No Longer Silenced: This Justice Site Helps Communities Tell Their Stories
By CHAR ADAMS
Chaumtoli Huq was working as a human rights lawyer in 2013 when she began looking for ways to share social justice information with the world — as she continued to learn about the issues herself.
“The initial goal was to create a platform where people who were interested broadly in social justice issues could come and get information,” Huq tells SUM. “How would I get information about social justice issues? And mainstream media weren’t really focused on it.”
That platform became Law at the Margins.
The project began as a simple blog, for which Huq would ask her friends to contribute articles about their social justice interests. By the time Huq joined the CUNY School of Law as an associate professor in 2018, the platform had grown into an innovative law and media nonprofit.
ICYMI: @Madinah7 new piece on prisons' deep medical crises is live. "Prison is a toxic environment within itself, but hundreds of American prisons are built on land that was otherwise worthless due to its environmental hazards." #movementmondayhttps://t.co/EJQs7uH3bP— Law@theMargins (@lawatmargins) January 20, 2020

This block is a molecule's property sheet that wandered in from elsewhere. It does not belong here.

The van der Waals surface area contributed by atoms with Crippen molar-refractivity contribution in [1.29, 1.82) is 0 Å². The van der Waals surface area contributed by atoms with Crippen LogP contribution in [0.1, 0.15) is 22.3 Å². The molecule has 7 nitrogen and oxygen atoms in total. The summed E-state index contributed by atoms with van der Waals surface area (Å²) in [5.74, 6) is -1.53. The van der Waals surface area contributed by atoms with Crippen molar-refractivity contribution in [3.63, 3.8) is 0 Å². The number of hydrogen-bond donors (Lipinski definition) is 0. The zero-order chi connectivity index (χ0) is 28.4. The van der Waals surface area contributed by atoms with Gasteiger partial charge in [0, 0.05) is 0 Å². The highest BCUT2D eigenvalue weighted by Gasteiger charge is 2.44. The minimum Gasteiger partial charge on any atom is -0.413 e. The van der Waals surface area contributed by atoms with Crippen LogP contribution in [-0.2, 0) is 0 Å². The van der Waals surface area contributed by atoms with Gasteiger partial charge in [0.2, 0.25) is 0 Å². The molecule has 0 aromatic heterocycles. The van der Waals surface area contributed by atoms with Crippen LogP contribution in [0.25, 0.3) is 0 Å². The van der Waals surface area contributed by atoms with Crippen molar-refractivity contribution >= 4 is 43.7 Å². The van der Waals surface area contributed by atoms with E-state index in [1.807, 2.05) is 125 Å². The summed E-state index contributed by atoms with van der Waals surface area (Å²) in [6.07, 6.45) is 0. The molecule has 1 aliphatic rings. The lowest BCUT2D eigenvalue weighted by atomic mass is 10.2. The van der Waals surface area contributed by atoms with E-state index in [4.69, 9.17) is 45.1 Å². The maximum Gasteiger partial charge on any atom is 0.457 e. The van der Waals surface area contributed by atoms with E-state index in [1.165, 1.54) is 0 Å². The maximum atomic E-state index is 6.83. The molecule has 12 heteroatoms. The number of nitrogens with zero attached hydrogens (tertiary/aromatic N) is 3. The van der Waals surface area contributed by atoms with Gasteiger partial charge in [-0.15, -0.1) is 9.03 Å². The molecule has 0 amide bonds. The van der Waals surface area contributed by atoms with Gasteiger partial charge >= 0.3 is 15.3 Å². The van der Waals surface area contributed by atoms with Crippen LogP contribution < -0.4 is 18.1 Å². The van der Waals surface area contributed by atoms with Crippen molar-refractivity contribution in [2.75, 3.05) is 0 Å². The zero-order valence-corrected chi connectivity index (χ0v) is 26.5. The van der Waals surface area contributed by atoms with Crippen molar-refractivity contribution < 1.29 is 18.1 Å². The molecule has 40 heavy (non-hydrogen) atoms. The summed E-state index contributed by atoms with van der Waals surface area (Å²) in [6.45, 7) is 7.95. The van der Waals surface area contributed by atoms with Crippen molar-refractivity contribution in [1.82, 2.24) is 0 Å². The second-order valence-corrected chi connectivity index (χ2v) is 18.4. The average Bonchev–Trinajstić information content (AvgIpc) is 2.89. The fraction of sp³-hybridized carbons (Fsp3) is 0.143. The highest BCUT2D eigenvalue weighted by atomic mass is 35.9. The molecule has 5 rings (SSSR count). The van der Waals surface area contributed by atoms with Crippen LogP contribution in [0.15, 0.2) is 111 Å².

Now, Law at the Margins features in-depth articles about everything from mass incarceration and healthcare to immigration and labor. The site also offers webinars and informational articles about current events.
But, Huq says, “we’re not a traditional journalism site.”
The organization’s pride and joy is what they call their “Community Based News Room,” where trained journalists work with community members to share their stories.
“We came up with the idea to create a news site that told the stories of underrepresented communities from their perspective,” says Eric Ortiz, the newsroom’s executive director. “In one case, there was a mother of someone who’s incarcerated. She wrote a piece, we edited it and we worked with her. Then we published it.”
Huq adds: “We wanted to give a platform to people so that they could have their voices heard.”
Huq and her team recently published a series highlighting homelessness in the nation, called “Right to a Home.” Articles in the series include subjects like youth and veterans who are homeless, decriminalizing homelessness, how people without homes live day-to-day, and efforts to end housing crises.
The organization’s very first series tackled immigration.
“It’s really important to have people who are experiencing the issue write about it and talk about it,” Huq says.